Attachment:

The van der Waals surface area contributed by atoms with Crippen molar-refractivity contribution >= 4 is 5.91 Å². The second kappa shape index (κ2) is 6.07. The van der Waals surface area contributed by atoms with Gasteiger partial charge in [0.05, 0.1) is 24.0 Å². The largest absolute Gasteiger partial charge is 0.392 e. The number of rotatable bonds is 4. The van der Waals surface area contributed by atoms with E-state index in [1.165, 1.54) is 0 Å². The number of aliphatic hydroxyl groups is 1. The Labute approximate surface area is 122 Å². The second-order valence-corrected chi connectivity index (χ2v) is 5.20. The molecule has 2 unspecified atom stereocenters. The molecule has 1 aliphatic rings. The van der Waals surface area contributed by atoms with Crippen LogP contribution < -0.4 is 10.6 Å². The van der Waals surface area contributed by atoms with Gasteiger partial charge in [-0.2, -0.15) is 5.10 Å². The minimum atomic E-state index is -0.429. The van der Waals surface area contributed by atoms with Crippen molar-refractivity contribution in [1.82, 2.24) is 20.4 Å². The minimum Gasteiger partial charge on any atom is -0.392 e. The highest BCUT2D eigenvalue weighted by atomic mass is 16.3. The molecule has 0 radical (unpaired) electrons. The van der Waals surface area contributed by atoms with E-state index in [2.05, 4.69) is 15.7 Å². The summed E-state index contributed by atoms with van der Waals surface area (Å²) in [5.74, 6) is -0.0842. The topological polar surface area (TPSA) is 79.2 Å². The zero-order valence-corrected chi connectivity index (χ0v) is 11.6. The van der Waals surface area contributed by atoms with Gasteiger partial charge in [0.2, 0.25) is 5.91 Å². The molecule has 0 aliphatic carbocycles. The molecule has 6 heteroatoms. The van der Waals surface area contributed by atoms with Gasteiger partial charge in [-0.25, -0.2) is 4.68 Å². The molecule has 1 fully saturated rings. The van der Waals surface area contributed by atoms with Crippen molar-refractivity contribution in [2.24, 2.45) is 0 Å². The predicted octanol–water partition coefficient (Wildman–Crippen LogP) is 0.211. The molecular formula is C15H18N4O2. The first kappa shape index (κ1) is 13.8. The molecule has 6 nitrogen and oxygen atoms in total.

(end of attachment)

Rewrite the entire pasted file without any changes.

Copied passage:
The van der Waals surface area contributed by atoms with Crippen molar-refractivity contribution >= 4 is 5.91 Å². The second kappa shape index (κ2) is 6.07. The van der Waals surface area contributed by atoms with Gasteiger partial charge in [0.05, 0.1) is 24.0 Å². The largest absolute Gasteiger partial charge is 0.392 e. The number of rotatable bonds is 4. The van der Waals surface area contributed by atoms with E-state index in [1.165, 1.54) is 0 Å². The number of aliphatic hydroxyl groups is 1. The Labute approximate surface area is 122 Å². The second-order valence-corrected chi connectivity index (χ2v) is 5.20. The molecule has 2 unspecified atom stereocenters. The molecule has 1 aliphatic rings. The van der Waals surface area contributed by atoms with Crippen LogP contribution < -0.4 is 10.6 Å². The van der Waals surface area contributed by atoms with Gasteiger partial charge in [-0.2, -0.15) is 5.10 Å². The minimum atomic E-state index is -0.429. The van der Waals surface area contributed by atoms with Crippen molar-refractivity contribution in [1.82, 2.24) is 20.4 Å². The minimum Gasteiger partial charge on any atom is -0.392 e. The highest BCUT2D eigenvalue weighted by atomic mass is 16.3. The molecule has 0 radical (unpaired) electrons. The van der Waals surface area contributed by atoms with E-state index in [2.05, 4.69) is 15.7 Å². The summed E-state index contributed by atoms with van der Waals surface area (Å²) in [5.74, 6) is -0.0842. The topological polar surface area (TPSA) is 79.2 Å². The zero-order valence-corrected chi connectivity index (χ0v) is 11.6. The van der Waals surface area contributed by atoms with Gasteiger partial charge in [0.2, 0.25) is 5.91 Å². The molecule has 0 aliphatic carbocycles. The molecule has 6 heteroatoms. The van der Waals surface area contributed by atoms with Gasteiger partial charge in [-0.25, -0.2) is 4.68 Å². The molecule has 1 fully saturated rings. The van der Waals surface area contributed by atoms with Crippen molar-refractivity contribution in [2.24, 2.45) is 0 Å². The predicted octanol–water partition coefficient (Wildman–Crippen LogP) is 0.211. The molecular formula is C15H18N4O2. The first kappa shape index (κ1) is 13.8. The molecule has 6 nitrogen and oxygen atoms in total.